Hanna lifted the nets out of the lake little by little while Kristiina kept the rowboat steady. We all held our breath and hoped that there would be just enough fish: not too little, and especially, not too much. The Arctic waters of the lake were teeming with life. The white bellies of the fish glowed beneath the surface as she hauled the net closer. Three pikes, five whitefish and three pike perches. Not bad! Nearly six kilos, laborious but not impossible. The rain drizzled steadily down as Kristiina rowed us to the shore.
Hanna supervised the cleaning of the nets and then gutted the fish with mastery. The silvery scales showered the wooden trestle and turned it into an iridescent console, fit for a Chinese Neptune. Two of the whitefish were filled to bursting with roe. Hanna scooped the orange delicacy carefully out and into the cup I held. One of the pikes had swallowed a small fish right before we had caught him. The fish were nestled inside each other like Russian dolls.
Nina had lit the smoke sauna while the nets were being disentangledd. Black fumes made their escape every time the door was opened and the “nest” was stoked. I thought of the women of old, giving birth to new generations in the dark womb of the sauna. And the dead, laid out to wait for their final rest on the benches.
Hands had gone red from the cold and our minds were turning towards the warmth of the main house and the rum and tea to be had there. We made our way up the hill and through the silent, soaring forest. Hanna stopped to nudge a large dropping with her boot. “Some bigger creature has passed here.” The image of shaggy brown flanks and bared fangs flitted through every mind. Hopefully the king of the forest would keep his distance.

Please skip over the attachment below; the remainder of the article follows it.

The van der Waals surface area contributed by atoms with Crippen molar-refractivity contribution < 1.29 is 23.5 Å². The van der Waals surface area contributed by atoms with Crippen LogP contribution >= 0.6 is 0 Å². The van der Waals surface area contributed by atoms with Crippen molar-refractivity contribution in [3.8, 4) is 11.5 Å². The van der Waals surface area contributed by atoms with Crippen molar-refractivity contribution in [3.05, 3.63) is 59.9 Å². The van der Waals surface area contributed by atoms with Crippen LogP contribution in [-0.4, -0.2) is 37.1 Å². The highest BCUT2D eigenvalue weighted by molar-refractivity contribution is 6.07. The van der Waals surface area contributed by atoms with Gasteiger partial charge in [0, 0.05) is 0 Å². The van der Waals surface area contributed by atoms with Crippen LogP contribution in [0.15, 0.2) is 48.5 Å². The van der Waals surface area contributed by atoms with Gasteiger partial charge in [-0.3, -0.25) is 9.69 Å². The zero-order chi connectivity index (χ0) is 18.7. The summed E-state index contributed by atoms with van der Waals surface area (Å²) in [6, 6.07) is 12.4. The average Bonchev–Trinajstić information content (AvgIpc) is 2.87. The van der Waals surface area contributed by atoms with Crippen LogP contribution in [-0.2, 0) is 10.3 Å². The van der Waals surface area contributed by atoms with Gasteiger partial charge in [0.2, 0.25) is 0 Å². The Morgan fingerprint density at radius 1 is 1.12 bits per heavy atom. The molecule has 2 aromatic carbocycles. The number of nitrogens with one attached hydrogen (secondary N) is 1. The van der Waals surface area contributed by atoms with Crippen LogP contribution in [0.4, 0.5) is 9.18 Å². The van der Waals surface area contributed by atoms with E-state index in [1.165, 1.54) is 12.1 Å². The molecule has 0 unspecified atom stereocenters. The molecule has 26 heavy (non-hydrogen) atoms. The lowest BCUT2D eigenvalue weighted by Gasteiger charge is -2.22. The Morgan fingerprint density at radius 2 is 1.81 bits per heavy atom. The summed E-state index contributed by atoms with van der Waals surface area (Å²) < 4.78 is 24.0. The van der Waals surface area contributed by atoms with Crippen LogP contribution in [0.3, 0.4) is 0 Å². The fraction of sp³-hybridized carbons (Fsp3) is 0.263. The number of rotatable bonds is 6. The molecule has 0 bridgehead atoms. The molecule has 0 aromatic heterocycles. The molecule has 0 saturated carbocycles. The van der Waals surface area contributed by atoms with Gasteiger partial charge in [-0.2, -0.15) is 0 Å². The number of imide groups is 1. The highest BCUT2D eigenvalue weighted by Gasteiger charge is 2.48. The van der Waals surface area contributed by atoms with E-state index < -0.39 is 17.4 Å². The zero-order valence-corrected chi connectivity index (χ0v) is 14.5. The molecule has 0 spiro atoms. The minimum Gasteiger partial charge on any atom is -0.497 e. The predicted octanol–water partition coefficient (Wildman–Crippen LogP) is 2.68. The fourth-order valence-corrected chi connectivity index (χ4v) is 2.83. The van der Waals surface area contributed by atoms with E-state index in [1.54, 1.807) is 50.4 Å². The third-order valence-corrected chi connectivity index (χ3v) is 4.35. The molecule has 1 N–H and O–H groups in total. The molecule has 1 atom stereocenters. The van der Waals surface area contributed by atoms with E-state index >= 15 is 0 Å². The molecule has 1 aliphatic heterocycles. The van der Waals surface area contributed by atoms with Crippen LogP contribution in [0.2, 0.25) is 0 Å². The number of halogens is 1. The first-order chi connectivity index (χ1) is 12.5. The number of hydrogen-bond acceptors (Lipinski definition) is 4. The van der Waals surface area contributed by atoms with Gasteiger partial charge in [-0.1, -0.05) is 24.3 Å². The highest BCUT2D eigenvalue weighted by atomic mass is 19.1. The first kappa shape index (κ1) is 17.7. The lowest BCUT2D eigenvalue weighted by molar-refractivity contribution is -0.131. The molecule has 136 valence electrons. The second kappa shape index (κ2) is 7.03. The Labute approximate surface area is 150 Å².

Before the tea and the rum, wet gear had to be hung to dry and lingonberries transferred from pouches in backpacks to the cool of the fridge. Nina laid out nuts, Kristiina cut the Lappish cheese and Hanna lit the candles. The light reflected from tree-clad walls.
Talk flowed easily, and the nuts and cheese disappeared into hungry mouths. We moved on to prosecco, and dreams and reminisces were scattered on the table among the crumbs. Outside the grey day grew to a gentle close, the wind soughing through the pines. The others made ready to return to the soft, warm belly of the sauna and the invigorating lake. I busied myself in the kitchen, thoughts turning to this text, my own way of honouring the majesty around us.
On the days that followed, we climbed fells in rain and sweet sunshine, moved by the magnificent blue-green vistas and the tenacious birch trees that clung to the earth like tiny bushes. In the night we stood craning our necks in our wellies, bathrobes and jackets watching the sky light up with the mysterious shifting shapes of aurora borealis.
The high reaches of northeastern Lapland far surpassed expectations I had of it. There is magic there and a silent, potent wisdom. People are used to tourists from all corners of the earth, and services are plentiful. A good place to stay - if you are not lucky enough to be at Hanna's family cottage - is Hotel Kakslauttanen, right by the fells.